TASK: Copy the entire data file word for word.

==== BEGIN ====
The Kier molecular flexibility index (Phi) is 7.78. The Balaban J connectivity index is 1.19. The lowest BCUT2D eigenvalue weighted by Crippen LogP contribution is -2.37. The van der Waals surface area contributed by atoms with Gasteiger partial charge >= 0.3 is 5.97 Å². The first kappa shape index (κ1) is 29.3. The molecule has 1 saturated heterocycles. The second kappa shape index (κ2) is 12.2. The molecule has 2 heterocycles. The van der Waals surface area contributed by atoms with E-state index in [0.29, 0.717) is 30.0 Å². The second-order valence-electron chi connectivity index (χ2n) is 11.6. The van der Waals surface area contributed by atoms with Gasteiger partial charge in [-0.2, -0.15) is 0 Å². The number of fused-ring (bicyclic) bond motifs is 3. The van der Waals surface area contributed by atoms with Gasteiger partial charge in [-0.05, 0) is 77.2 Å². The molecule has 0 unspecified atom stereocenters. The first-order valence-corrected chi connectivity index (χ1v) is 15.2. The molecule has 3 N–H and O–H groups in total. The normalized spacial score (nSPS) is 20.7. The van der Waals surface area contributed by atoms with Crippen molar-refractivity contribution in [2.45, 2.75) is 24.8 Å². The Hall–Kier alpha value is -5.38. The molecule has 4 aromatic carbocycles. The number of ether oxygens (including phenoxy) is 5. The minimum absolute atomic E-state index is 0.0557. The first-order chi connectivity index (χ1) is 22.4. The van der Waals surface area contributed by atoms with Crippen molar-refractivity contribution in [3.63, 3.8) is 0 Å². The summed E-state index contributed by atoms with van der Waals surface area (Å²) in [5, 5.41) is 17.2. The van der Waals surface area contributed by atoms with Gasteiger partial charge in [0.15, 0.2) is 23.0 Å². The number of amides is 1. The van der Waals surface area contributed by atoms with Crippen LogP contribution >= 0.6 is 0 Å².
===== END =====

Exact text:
The Kier molecular flexibility index (Phi) is 7.78. The Balaban J connectivity index is 1.19. The lowest BCUT2D eigenvalue weighted by Crippen LogP contribution is -2.37. The van der Waals surface area contributed by atoms with Gasteiger partial charge >= 0.3 is 5.97 Å². The first kappa shape index (κ1) is 29.3. The molecule has 1 saturated heterocycles. The second kappa shape index (κ2) is 12.2. The molecule has 2 heterocycles. The van der Waals surface area contributed by atoms with E-state index in [0.29, 0.717) is 30.0 Å². The second-order valence-electron chi connectivity index (χ2n) is 11.6. The van der Waals surface area contributed by atoms with Gasteiger partial charge in [-0.2, -0.15) is 0 Å². The number of fused-ring (bicyclic) bond motifs is 3. The van der Waals surface area contributed by atoms with Gasteiger partial charge in [-0.05, 0) is 77.2 Å². The molecule has 0 unspecified atom stereocenters. The first-order valence-corrected chi connectivity index (χ1v) is 15.2. The molecule has 3 N–H and O–H groups in total. The normalized spacial score (nSPS) is 20.7. The van der Waals surface area contributed by atoms with Crippen molar-refractivity contribution in [2.45, 2.75) is 24.8 Å². The Hall–Kier alpha value is -5.38. The molecule has 4 aromatic carbocycles. The number of ether oxygens (including phenoxy) is 5. The minimum absolute atomic E-state index is 0.0557. The first-order chi connectivity index (χ1) is 22.4. The van der Waals surface area contributed by atoms with Crippen molar-refractivity contribution in [3.63, 3.8) is 0 Å². The summed E-state index contributed by atoms with van der Waals surface area (Å²) in [5, 5.41) is 17.2. The van der Waals surface area contributed by atoms with Gasteiger partial charge in [0.15, 0.2) is 23.0 Å². The number of amides is 1. The van der Waals surface area contributed by atoms with Crippen LogP contribution >= 0.6 is 0 Å².